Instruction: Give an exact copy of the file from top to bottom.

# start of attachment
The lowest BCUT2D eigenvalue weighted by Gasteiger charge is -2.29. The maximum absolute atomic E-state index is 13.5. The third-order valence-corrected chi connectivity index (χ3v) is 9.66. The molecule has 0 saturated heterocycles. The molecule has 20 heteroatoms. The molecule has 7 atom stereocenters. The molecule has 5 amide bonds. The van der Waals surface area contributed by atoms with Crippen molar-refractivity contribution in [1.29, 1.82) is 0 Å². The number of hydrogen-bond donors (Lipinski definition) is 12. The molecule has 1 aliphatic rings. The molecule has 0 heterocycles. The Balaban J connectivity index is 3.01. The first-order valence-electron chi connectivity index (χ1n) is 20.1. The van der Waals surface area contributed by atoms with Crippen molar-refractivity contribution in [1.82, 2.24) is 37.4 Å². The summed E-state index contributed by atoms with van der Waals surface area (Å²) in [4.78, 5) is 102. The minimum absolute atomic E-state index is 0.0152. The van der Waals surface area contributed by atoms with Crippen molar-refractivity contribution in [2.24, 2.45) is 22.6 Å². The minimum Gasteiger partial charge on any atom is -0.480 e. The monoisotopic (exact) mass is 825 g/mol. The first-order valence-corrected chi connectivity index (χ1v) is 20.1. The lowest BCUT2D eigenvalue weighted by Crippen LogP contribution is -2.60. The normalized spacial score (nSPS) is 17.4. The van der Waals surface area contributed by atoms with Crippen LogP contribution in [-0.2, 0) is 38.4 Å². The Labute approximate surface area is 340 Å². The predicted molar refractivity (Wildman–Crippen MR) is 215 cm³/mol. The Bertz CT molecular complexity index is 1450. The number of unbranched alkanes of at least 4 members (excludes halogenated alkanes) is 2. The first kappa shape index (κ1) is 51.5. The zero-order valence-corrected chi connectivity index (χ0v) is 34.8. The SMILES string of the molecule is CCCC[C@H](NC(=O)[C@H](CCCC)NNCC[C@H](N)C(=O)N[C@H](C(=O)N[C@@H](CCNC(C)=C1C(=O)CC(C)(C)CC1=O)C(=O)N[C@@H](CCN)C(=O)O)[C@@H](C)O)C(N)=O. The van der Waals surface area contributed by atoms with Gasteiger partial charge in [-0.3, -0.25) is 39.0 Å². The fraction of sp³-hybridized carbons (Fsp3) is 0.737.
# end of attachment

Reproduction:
The lowest BCUT2D eigenvalue weighted by Gasteiger charge is -2.29. The maximum absolute atomic E-state index is 13.5. The third-order valence-corrected chi connectivity index (χ3v) is 9.66. The molecule has 0 saturated heterocycles. The molecule has 20 heteroatoms. The molecule has 7 atom stereocenters. The molecule has 5 amide bonds. The van der Waals surface area contributed by atoms with Crippen molar-refractivity contribution in [1.29, 1.82) is 0 Å². The number of hydrogen-bond donors (Lipinski definition) is 12. The molecule has 1 aliphatic rings. The molecule has 0 heterocycles. The Balaban J connectivity index is 3.01. The first-order valence-electron chi connectivity index (χ1n) is 20.1. The van der Waals surface area contributed by atoms with Crippen molar-refractivity contribution in [1.82, 2.24) is 37.4 Å². The summed E-state index contributed by atoms with van der Waals surface area (Å²) in [4.78, 5) is 102. The minimum absolute atomic E-state index is 0.0152. The van der Waals surface area contributed by atoms with Crippen molar-refractivity contribution in [2.24, 2.45) is 22.6 Å². The minimum Gasteiger partial charge on any atom is -0.480 e. The monoisotopic (exact) mass is 825 g/mol. The first-order valence-corrected chi connectivity index (χ1v) is 20.1. The lowest BCUT2D eigenvalue weighted by Crippen LogP contribution is -2.60. The normalized spacial score (nSPS) is 17.4. The van der Waals surface area contributed by atoms with Crippen LogP contribution in [-0.2, 0) is 38.4 Å². The Labute approximate surface area is 340 Å². The predicted molar refractivity (Wildman–Crippen MR) is 215 cm³/mol. The Bertz CT molecular complexity index is 1450. The number of unbranched alkanes of at least 4 members (excludes halogenated alkanes) is 2. The first kappa shape index (κ1) is 51.5. The zero-order valence-corrected chi connectivity index (χ0v) is 34.8. The SMILES string of the molecule is CCCC[C@H](NC(=O)[C@H](CCCC)NNCC[C@H](N)C(=O)N[C@H](C(=O)N[C@@H](CCNC(C)=C1C(=O)CC(C)(C)CC1=O)C(=O)N[C@@H](CCN)C(=O)O)[C@@H](C)O)C(N)=O. The van der Waals surface area contributed by atoms with Gasteiger partial charge in [-0.3, -0.25) is 39.0 Å². The fraction of sp³-hybridized carbons (Fsp3) is 0.737.